A film’s initial reception can be heavily influenced by the marketing of the film. Sometimes, if this is not done correctly, it can completely ruin the perception of the film for the viewers. Black Snake Moan
is a perfect example of this. If you look at the movie poster alone, you begin to make preemptive assumptions about the film such as the exploitation of women, empowerment of the black man and “sex, sex, sex”.
None of these things are true. This is a film that explores the insights of hypersexuality, anxiety, mental health and the healing of Christ all through the perspective of the culture of Mississipi Blues.
If this film was marketed in those regards rather than marketing the film towards teenaged and college-aged boys by exploiting sex, this film could have been one of the best films of the 2000s.
I need to make it clear; One of the best.
The logline states:
“Lazarus finds Rae beaten and near death, and acts as a father figure to help redeem her. But before saving anyone, Lazarus must face his own demons.”
Black Snake Moan encapsulates the rural southern lifestyle that hooks the audience into the film immediately. It’s as if you are living in rural Tennessee. The art design and color correction make you feel the humidity. Meanwhile, the score, soundtrack and live music accompaniments will draw you into the rooms with each character. The best part of the film that makes the audience thrive is the performances by Christina Ricci and the one and only, Samuel L. Jackson.
There is one thing that I so very admire and that would be Justin Timberlake. It was eye-opening to see him play a character type from his native state, Tennessee. I feel like this is one of his most authentic performances that you will see from Justin Timberlake because you can tell that he is drawing aspects of his own anxiety that he personally deals with and adds it to his role.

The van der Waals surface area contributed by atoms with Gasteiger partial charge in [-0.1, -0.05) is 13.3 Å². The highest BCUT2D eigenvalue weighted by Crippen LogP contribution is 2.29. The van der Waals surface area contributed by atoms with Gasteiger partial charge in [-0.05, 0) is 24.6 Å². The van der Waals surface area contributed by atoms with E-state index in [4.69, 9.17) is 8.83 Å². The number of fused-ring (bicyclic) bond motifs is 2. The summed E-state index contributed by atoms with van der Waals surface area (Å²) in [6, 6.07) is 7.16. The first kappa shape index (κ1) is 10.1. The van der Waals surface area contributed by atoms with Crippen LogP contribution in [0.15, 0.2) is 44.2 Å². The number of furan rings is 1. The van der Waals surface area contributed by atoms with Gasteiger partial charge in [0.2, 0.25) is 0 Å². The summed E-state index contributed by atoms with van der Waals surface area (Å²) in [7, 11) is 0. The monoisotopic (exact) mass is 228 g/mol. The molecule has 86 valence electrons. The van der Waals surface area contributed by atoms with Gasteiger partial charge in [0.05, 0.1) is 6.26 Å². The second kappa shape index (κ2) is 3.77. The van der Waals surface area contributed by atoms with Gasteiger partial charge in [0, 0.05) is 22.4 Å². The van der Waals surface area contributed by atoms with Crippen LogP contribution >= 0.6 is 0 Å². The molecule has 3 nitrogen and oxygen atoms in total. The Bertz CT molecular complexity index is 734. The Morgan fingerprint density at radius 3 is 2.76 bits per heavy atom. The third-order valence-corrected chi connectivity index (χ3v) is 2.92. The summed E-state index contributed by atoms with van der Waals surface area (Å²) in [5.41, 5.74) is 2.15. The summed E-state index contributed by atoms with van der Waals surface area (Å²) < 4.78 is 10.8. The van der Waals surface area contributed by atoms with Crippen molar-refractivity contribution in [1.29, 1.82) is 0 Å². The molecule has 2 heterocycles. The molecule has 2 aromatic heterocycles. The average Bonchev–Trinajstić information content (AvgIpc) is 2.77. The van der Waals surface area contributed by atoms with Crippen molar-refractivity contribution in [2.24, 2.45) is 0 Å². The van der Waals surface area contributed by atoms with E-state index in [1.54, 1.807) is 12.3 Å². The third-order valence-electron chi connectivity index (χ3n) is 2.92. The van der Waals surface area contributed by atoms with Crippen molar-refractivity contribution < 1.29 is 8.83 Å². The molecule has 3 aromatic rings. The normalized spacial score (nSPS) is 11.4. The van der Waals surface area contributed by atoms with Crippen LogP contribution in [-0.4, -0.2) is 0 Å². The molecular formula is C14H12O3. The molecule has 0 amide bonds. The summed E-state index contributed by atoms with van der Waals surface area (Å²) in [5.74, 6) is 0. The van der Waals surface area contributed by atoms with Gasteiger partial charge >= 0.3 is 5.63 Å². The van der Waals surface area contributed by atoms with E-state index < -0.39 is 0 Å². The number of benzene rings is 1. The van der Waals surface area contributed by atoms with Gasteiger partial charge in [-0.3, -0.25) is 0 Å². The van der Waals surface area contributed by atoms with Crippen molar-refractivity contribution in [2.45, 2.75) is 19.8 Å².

Anxiety is a huge theme in the film. Every character is anxious about something and it drives them all crazy. This is something that the guys upstairs who were marketing the film should have focused more on rather than nymphomania.
All of these characters have to overcome their uncertainties. Each of them eventually finds their answers through either one of two things, or maybe both: Blues and Christ.
The angel and the devil.
This is what the film is ultimately about, dealing with the fluctuating variabilities of life. It isn’t about hyper-sexuality/nymphomania despite it being over glorified in the film and its marketing.
But, there are the people out there who deal with that level of hyper-sexuality. If you are curious towards the issues of the serious levels of this disorder and you want to see an authentic representation, then this film will help expose to you these issues.
There are many films that display hyper-sexuality but they all really sugar coat it, fantasize and make it fake.
This is real.
“The Zos Knows”.
The Cat of Cinema
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